The Degradation of Language and Love
Words and their strange complexities.
“Fuck.” He tosses the word out plainly. As if mentioning the weather.
I swivel around on my chair, expecting to look down at him — but he’s standing. My eyes slowly trail up from his tattered denim jeans, to his gray shirt, his folded arms, his perplexed face. They linger for a moment at his eyes, which look entirely distracted yet completely focused at the same time. The sound of his methodical breathing and the rhythmic, soothing pattering of rain on the school rooftop is all I hear.
“Isn’t it funny? How an expletive — a harsh, ugly, grating word — is the same word used to describe the process of making love? Isn’t that kinda ridiculous?” He absentmindedly picks at a scab on his finger, his questions soaking into the air between us.
“Well, maybe it just goes to show how cheap love is. Or is perceived to be.”
He goes on as if he didn’t hear me. “Jeez. No wonder immigrants have such a hard time when they arrive here. Like boom, you’ve moved to America, in search of some lofty American dream bullshit or whatever, and suddenly your entire vocabulary can be condensed to one word that can literally be used in every context imaginable. Fuck you. I’m fucking with you. Let’s fuck. It’s all fair game. Who let that happen? Is this a sign that we’re just devolving as a species, if our language is becoming this, this one-dimensional? It’s pathetic, if you ask me,” he spits.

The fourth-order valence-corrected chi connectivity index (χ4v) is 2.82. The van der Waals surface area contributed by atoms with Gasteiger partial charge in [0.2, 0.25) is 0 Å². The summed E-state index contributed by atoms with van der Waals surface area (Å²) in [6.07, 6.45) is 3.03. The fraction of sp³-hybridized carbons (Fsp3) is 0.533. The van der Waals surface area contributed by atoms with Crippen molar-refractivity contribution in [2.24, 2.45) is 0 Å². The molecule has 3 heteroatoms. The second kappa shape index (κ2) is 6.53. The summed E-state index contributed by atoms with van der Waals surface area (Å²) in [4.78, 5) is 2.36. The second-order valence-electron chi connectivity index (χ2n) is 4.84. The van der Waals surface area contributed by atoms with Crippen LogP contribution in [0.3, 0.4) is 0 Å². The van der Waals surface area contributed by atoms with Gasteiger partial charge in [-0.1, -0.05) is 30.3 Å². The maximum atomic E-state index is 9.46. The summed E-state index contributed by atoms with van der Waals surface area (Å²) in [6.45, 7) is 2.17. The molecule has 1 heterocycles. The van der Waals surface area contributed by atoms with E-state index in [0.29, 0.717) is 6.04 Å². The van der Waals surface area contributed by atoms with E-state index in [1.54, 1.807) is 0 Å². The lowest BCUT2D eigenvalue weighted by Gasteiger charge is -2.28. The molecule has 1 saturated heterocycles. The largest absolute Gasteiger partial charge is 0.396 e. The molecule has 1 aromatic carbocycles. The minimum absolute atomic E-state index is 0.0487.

“You curse a lot for someone who has issues with the word ‘fuck’,” I reply. For a moment our eyes meet, lingering. A corner of his mouth twitches briefly.
“Maybe. Language just seems so cheap, so trite, you know? Like, what’s the point of saying anything if words are just tossed around left and right, as if they mean literally nothing?” His voice cracks slightly at the last part. Aside from the anger in his tone, it’s evident that there’s an underlying trace of hurt in there as well. A personal justification for this tirade.
For a moment, we say nothing. A weighty, uncomfortable silence fills the room, expanding, until it feels almost tangible. The lack of words, I realize as my heartbeat starts to quicken, can be more intense than their presence.
I clear my throat, eager to dispel the increasing awkwardness. “You have a better solution? Like sewing everyone’s mouth shut so no one says anything at all?” He rolls his eyes, pointedly.
“Yeah, that’d be nice.”
“Then you wouldn’t be able to rant so much about your disdain for language,” I say with a smile. He emits a premature laugh, which dies quickly after its onset.
“It’s not that I disdain it. But, it’s like the Little Prince said — language is the source of all misunderstanding. He was right.” Immediately, I’m reminded of Mr. Whittler’s English class last year, when he whispered those very words out loud to us in his overdramatic, raspy voice, when the gravity of them sunk deep into each and every one of our hearts and stunned us into silence.
“Yeah.” I say quietly. The soothing pattering of the rain has stopped. I glance up, and see that the raindrops have since been replaced by tiny white specks that now make their way to the ground, unhurried, only to dissolve immediately upon touching the earth’s surface. I imagine what it must feel like to be outside, lying down on the cold grass, watching the endlessly white sky deposit its swirling, dainty crystals onto my cheeks.